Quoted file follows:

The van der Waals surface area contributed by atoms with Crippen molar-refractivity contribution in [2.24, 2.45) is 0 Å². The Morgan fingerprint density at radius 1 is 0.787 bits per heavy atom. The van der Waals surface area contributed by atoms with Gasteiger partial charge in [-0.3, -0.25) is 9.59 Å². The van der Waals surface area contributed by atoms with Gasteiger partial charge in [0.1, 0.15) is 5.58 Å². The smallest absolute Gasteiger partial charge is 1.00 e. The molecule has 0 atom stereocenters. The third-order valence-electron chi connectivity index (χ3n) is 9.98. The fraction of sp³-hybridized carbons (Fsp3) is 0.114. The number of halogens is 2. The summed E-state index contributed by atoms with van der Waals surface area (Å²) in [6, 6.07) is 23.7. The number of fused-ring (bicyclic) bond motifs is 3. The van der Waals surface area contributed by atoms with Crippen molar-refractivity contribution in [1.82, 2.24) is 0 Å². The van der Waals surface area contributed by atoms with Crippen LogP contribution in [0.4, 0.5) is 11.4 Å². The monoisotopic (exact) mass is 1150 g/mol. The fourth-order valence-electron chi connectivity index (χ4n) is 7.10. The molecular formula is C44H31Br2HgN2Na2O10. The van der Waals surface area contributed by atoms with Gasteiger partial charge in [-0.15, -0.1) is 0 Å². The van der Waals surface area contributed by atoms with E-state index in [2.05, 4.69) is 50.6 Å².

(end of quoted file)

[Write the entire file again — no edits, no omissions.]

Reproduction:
The van der Waals surface area contributed by atoms with Crippen molar-refractivity contribution in [2.24, 2.45) is 0 Å². The Morgan fingerprint density at radius 1 is 0.787 bits per heavy atom. The van der Waals surface area contributed by atoms with Gasteiger partial charge in [-0.3, -0.25) is 9.59 Å². The van der Waals surface area contributed by atoms with Gasteiger partial charge in [0.1, 0.15) is 5.58 Å². The smallest absolute Gasteiger partial charge is 1.00 e. The molecule has 0 atom stereocenters. The third-order valence-electron chi connectivity index (χ3n) is 9.98. The fraction of sp³-hybridized carbons (Fsp3) is 0.114. The number of halogens is 2. The summed E-state index contributed by atoms with van der Waals surface area (Å²) in [6, 6.07) is 23.7. The number of fused-ring (bicyclic) bond motifs is 3. The van der Waals surface area contributed by atoms with Crippen molar-refractivity contribution in [1.82, 2.24) is 0 Å². The van der Waals surface area contributed by atoms with Crippen LogP contribution in [0.4, 0.5) is 11.4 Å². The monoisotopic (exact) mass is 1150 g/mol. The fourth-order valence-electron chi connectivity index (χ4n) is 7.10. The molecular formula is C44H31Br2HgN2Na2O10. The van der Waals surface area contributed by atoms with Gasteiger partial charge in [-0.15, -0.1) is 0 Å². The van der Waals surface area contributed by atoms with E-state index in [2.05, 4.69) is 50.6 Å².